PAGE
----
Positive affect regulation in anxiety disorders

Lori R. Eisner, Sheri L. Johnson, Charles S Carver

Research output: Contribution to journalArticle

86 Citations (Scopus)

Abstract

Although individual differences exist in how people respond to positive affect (PA), little research addresses PA regulation in people with anxiety disorders. The goal of this study was to provide information about responses to PA in people with symptoms of social phobia, generalized anxiety disorder, panic disorder, agoraphobia, and obsessive-compulsive disorder. The tendency to dampen PA and the ability to savor PA were examined in an undergraduate sample. Analyses examined the unique links between these reactions and symptoms of anxiety disorders, controlling for a history of depression. Given the high comorbidity of depression and anxiety, exploratory analyses further controlled for generalized anxiety disorder. Results demonstrated that one or both measures of affect regulation made a unique and substantial contribution to predicting each anxiety disorder except agoraphobia, above and beyond prediction afforded by symptoms of depression and generalized anxiety disorder. Clinical implications and areas for future research are discussed.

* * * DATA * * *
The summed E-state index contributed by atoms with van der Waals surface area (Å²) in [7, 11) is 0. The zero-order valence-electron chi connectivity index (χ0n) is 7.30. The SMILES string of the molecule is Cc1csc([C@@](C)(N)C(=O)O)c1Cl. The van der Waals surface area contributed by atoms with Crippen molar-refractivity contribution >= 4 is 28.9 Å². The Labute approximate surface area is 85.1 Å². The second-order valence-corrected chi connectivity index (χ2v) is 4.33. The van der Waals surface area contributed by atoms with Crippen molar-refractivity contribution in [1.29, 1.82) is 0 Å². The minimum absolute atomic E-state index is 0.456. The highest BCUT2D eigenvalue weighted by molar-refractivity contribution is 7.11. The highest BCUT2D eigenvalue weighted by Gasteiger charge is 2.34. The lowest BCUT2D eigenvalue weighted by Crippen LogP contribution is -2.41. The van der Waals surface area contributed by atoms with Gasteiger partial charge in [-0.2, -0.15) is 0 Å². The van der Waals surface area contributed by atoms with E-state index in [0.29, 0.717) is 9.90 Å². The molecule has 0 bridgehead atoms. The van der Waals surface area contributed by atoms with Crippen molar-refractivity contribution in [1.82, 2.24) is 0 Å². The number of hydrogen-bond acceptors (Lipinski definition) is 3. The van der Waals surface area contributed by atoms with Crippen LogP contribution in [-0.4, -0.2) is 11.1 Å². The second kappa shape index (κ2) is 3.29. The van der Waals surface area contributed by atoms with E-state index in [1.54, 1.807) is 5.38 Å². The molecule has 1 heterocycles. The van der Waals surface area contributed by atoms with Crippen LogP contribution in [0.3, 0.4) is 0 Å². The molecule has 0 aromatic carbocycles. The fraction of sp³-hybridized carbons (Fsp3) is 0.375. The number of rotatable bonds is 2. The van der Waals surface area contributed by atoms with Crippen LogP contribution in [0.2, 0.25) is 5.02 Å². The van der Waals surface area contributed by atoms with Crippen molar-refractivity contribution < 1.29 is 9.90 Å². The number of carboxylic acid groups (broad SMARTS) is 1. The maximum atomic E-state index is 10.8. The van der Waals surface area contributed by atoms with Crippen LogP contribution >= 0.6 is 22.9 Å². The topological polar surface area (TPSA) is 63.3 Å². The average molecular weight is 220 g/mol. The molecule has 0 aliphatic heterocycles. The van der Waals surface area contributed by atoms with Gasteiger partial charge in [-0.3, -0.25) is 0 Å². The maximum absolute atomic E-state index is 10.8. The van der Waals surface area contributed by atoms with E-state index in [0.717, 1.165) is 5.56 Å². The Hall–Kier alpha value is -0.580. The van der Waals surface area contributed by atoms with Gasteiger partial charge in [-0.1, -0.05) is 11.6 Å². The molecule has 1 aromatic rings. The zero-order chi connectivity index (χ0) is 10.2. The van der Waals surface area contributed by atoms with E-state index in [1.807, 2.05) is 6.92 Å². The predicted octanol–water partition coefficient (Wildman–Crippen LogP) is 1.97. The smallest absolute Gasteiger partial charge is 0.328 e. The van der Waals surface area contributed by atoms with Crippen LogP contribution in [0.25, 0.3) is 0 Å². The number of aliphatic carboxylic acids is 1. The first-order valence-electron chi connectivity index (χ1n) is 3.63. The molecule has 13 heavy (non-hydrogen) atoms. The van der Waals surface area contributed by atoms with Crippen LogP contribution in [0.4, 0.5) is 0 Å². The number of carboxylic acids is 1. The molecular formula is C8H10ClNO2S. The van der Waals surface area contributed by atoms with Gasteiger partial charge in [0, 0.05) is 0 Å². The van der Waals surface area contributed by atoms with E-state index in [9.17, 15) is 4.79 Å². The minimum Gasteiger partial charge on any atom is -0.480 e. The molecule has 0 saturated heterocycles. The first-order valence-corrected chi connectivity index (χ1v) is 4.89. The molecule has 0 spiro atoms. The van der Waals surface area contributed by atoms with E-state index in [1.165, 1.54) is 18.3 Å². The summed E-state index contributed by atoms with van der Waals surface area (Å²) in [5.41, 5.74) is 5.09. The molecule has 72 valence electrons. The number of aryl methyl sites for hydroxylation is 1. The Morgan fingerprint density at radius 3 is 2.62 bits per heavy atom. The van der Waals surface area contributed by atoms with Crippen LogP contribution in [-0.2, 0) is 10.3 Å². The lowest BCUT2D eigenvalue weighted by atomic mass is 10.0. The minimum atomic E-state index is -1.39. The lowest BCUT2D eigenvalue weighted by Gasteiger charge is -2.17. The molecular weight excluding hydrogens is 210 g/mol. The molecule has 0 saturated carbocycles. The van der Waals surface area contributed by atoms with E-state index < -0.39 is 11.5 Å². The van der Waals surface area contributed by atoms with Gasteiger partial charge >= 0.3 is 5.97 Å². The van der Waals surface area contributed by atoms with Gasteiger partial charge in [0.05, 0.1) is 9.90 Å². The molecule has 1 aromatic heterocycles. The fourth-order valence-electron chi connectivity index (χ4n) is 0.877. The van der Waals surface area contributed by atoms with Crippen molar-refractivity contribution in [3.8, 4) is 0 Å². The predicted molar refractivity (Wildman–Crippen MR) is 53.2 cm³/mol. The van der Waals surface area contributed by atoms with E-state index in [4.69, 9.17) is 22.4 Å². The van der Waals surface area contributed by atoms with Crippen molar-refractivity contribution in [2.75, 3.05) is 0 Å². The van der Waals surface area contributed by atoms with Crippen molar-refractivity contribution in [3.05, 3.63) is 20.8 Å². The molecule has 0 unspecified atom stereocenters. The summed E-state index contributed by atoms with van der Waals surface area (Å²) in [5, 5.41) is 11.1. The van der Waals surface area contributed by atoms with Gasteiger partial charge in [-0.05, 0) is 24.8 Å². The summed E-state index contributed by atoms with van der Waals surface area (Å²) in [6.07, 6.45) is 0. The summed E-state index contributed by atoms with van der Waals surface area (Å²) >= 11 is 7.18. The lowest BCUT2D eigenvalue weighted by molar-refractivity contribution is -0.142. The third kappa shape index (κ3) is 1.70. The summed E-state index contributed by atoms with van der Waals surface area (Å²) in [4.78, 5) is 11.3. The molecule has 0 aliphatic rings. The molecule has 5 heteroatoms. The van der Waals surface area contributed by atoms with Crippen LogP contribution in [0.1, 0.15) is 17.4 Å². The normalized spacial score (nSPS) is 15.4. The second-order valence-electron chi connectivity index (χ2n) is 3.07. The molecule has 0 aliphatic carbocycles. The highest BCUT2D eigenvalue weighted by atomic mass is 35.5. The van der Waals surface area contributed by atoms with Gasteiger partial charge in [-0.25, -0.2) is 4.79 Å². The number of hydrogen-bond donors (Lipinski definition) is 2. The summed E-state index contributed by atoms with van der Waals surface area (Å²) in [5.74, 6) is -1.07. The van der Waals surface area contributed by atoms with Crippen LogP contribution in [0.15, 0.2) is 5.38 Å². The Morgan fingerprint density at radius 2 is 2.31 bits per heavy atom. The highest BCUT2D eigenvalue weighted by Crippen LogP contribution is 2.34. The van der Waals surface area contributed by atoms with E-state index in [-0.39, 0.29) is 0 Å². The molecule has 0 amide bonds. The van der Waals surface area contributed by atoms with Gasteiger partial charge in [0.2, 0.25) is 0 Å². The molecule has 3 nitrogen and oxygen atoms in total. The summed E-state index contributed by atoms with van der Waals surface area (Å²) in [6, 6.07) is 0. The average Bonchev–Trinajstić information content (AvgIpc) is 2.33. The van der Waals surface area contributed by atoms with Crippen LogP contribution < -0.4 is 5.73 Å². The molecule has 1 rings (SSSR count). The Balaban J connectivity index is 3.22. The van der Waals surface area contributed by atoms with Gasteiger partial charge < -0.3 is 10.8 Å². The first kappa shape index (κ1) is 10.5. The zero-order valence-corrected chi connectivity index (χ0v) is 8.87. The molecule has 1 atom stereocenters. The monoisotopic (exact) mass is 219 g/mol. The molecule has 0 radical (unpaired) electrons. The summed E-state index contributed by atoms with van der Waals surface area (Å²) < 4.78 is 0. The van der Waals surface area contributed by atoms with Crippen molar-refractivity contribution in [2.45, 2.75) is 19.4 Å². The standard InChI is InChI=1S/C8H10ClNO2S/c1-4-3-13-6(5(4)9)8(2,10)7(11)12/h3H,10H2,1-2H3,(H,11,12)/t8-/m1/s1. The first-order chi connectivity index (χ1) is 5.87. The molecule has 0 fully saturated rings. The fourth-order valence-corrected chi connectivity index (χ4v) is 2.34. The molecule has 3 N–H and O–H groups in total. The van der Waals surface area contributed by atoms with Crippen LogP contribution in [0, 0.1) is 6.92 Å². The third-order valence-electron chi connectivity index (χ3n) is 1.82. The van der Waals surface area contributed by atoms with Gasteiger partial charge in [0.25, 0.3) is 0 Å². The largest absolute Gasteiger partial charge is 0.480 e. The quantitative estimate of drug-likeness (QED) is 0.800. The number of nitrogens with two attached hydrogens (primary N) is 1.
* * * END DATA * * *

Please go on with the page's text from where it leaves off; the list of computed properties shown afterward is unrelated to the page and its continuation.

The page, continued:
Original languageEnglish
Pages (from-to)645-649
Number of pages5
JournalJournal of Anxiety Disorders
Volume23
Issue number5
DOIs
StatePublished - Jun 1 2009

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Anxiety Disorders
Agoraphobia
Depression
Aptitude
Panic Disorder
Obsessive-Compulsive Disorder
Individuality
Comorbidity
Anxiety
Research

Keywords

  • Affect regulation
  • Anxiety disorders
  • Dampening
  • Positive affect
  • Savoring

ASJC Scopus subject areas

  • Psychiatry and Mental health
  • Clinical Psychology

Cite this

Positive affect regulation in anxiety disorders. / Eisner, Lori R.; Johnson, Sheri L.; Carver, Charles S.

In: Journal of Anxiety Disorders, Vol. 23, No. 5, 01.06.2009, p. 645-649.

Research output: Contribution to journalArticle

Eisner, Lori R. ; Johnson, Sheri L. ; Carver, Charles S. / Positive affect regulation in anxiety disorders. In: Journal of Anxiety Disorders. 2009 ; Vol. 23, No. 5. pp. 645-649.
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